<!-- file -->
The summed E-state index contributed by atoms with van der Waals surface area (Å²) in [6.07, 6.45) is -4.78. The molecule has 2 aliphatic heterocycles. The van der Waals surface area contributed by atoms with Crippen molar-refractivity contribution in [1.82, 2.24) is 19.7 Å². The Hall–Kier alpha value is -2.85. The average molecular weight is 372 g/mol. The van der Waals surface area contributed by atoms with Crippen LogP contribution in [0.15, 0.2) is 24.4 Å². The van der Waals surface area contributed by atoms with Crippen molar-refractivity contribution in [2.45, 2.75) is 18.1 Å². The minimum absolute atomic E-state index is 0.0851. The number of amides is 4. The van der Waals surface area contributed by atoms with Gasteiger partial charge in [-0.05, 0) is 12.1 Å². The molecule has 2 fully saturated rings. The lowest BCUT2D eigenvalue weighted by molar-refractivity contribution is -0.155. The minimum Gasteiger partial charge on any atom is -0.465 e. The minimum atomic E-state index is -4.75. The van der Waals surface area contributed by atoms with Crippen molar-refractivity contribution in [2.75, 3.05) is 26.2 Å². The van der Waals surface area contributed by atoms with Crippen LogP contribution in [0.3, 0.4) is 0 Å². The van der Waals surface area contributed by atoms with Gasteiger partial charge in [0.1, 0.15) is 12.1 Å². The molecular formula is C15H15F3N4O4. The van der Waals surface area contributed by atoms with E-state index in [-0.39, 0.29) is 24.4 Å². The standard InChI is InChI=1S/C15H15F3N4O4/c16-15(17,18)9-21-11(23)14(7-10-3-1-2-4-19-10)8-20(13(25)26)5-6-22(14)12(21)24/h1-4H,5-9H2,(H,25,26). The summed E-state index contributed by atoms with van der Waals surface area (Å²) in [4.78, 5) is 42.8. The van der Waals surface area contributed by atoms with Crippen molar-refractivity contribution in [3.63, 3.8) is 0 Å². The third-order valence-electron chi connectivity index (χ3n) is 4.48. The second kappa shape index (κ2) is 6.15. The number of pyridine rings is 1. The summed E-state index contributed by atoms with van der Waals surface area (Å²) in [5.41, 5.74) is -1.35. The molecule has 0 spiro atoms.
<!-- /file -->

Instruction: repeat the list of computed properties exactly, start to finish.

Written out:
The summed E-state index contributed by atoms with van der Waals surface area (Å²) in [6.07, 6.45) is -4.78. The molecule has 2 aliphatic heterocycles. The van der Waals surface area contributed by atoms with Crippen molar-refractivity contribution in [1.82, 2.24) is 19.7 Å². The Hall–Kier alpha value is -2.85. The average molecular weight is 372 g/mol. The van der Waals surface area contributed by atoms with Crippen LogP contribution in [0.15, 0.2) is 24.4 Å². The van der Waals surface area contributed by atoms with Crippen molar-refractivity contribution in [2.45, 2.75) is 18.1 Å². The minimum absolute atomic E-state index is 0.0851. The number of amides is 4. The van der Waals surface area contributed by atoms with Gasteiger partial charge in [-0.05, 0) is 12.1 Å². The molecule has 2 fully saturated rings. The lowest BCUT2D eigenvalue weighted by molar-refractivity contribution is -0.155. The minimum Gasteiger partial charge on any atom is -0.465 e. The minimum atomic E-state index is -4.75. The van der Waals surface area contributed by atoms with Crippen molar-refractivity contribution in [2.75, 3.05) is 26.2 Å². The van der Waals surface area contributed by atoms with Crippen LogP contribution in [0.3, 0.4) is 0 Å². The van der Waals surface area contributed by atoms with Gasteiger partial charge in [0.1, 0.15) is 12.1 Å². The molecular formula is C15H15F3N4O4. The van der Waals surface area contributed by atoms with E-state index in [-0.39, 0.29) is 24.4 Å². The standard InChI is InChI=1S/C15H15F3N4O4/c16-15(17,18)9-21-11(23)14(7-10-3-1-2-4-19-10)8-20(13(25)26)5-6-22(14)12(21)24/h1-4H,5-9H2,(H,25,26). The summed E-state index contributed by atoms with van der Waals surface area (Å²) in [4.78, 5) is 42.8. The van der Waals surface area contributed by atoms with Crippen molar-refractivity contribution in [3.63, 3.8) is 0 Å². The third-order valence-electron chi connectivity index (χ3n) is 4.48. The second kappa shape index (κ2) is 6.15. The number of pyridine rings is 1. The summed E-state index contributed by atoms with van der Waals surface area (Å²) in [5.41, 5.74) is -1.35. The molecule has 0 spiro atoms.